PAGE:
Trev, the idea

Fossil-fuelled cars are unsustainable: oil is running out, and CO2 emissions are too high.

Conventional cars also use a lot of energy. Try pushing one. The larger and heavier the car, the harder it is to move and the more energy it uses. Typically, less than 15% of the energy that reaches the wheels is used to move the occupants; the rest is used to move the machine.

Most of the time, we use our cars to travel short distances in slow city traffic with only one or two people in the car. But we do it in cars that are capable of carrying four or five people across a continent at 100 km/h or more, and towing a boat or caravan at the same time.

We need something new. Something appropriate for city mobility.

Automotive companies are developing electric versions of conventional cars. Recharged using renewable energy, these cars will have no CO2 emissions. But they are still large, heavy cars, and still use a lot of energy.

Rather than take a conventional car and try to make it clean, our approach has been to take a clean, low energy vehicle—a solar racing car—and make it practical. Solar racing cars can cross a continent at 100 km/h powered only by sunlight, so it should not be too hard to build a clean, efficient vehicle that can transport someone to work and back each day.

Our requirements:

  • carry one or two people
  • travel at urban freeway speeds, up to 120 km/h
  • acceleration and handling comparable to conventional cars
  • low mass (less than 350 kg is not that difficult)
  • low aerodynamic drag (drag is significant in a low-energy car)
  • efficient
  • simple (because it was going to be built by novices)
  • recharged using renewable energy.

Trev. Low energy, zero emission mobility.

Push

Trev. If a two-year-old can't push it along, it is too heavy.

7 responses to “Trev, the idea

  1. Joe O'Hanlon

    Never been first at anything, so here goes.
    I go along with much of your objectives, bearing in mind that I disagreed with a Lucas UK rep when he told me in back the late ’70’s the Hybrid would never work, when I suggested that it just might be a good intermediate technology!
    My question is — How will Trev be a Zero in the race? How will it get enough energy for a days competition?
    Thanks and GOOD Luck,
    Joe.
    Isle of Man, British Isles

    • Thanks Joe.

      During the Zero Race, Trev will use about 2100 kWh of electricity. We will charge Trev in the middle of each day and each evening. The electricity will be generated from a variety of sources, some clean and some not. To be zero emission, we have to put 2100 kWh of clean electricity into an electricity grid somewhere. Effectively, we will be borrowing energy from a mixture of sources, and repaying it with clean energy.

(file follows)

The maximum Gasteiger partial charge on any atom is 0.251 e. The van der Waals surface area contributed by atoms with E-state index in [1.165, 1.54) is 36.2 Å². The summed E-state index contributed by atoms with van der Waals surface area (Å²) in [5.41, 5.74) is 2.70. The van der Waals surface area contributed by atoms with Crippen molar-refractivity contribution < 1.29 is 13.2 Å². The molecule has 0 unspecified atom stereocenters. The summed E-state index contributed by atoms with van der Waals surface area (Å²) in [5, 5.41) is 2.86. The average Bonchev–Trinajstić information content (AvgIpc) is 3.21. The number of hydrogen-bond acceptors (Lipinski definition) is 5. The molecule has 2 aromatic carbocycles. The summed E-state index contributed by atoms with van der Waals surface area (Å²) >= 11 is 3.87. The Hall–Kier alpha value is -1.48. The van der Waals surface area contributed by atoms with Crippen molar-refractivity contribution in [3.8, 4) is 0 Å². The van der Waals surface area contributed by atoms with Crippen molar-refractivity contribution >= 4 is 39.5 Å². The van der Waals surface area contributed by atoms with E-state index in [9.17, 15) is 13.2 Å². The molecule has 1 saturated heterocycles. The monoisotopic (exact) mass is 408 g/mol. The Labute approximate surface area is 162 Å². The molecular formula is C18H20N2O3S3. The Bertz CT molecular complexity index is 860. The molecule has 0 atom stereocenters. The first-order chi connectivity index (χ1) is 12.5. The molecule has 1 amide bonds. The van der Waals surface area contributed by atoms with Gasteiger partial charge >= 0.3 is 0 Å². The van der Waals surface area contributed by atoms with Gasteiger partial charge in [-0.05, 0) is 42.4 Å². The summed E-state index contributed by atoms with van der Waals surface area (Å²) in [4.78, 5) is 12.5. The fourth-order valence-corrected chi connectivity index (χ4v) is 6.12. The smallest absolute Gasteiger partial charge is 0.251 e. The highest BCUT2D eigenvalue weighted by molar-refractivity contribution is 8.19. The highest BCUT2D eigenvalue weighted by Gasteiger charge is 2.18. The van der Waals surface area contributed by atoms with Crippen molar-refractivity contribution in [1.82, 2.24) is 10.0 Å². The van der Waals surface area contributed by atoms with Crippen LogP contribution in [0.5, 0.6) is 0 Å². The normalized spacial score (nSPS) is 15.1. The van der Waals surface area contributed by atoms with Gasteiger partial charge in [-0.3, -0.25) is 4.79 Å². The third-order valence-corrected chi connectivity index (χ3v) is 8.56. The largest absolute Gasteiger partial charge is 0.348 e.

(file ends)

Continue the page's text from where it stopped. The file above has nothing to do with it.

Peter, Team Trev

  2. I like it.
    Once registered, do you intend to offer it as a kit car?
    Have you considered a hybrid option with a tiny non traction engine purely for topping up the battery – auxiliary power?

    Perhaps if the canopy on the kerb side took in some of the side of the car, or there was a drop down panel on that side as well to make stepping out easier.

    Perhaps make the rear section of canopy a bit hiegher with a ‘roll bar’ section at the back into which you could incorporate brake and/or turning lights at a higher level.

    I take it the car does not tilt?

    • We don’t yet have complete plans on how to build it, but we are working towards developing a kit car on Trevipedia.

      Many people have asked about a hybrid version. We prefer to keep the car clean and simple. You would need a 4-5 kW generator to keep Trev cruising at highway speeds, and there is not a lot of room inside the car. A generator on a trailer might be a good option for the occasional long trip.

      Getting in and out is very easy—there is a suicide door (Rolls Royce would call it a “coach door”) on the left side of the car, and the floor is cut away so you can sit on the seat with your feet on the ground. There are a couple of photographs that show this at the top of the main page of Trevipedia.

      We are currently lowering the rear seat and raising the rear of the canopy to give more headroom in the rear. The brake and turning lights are already reasonably high—there are some photographs that show the rear of the car on the UniSA web site.

      Trev does not tilt.

      Peter, Team Trev

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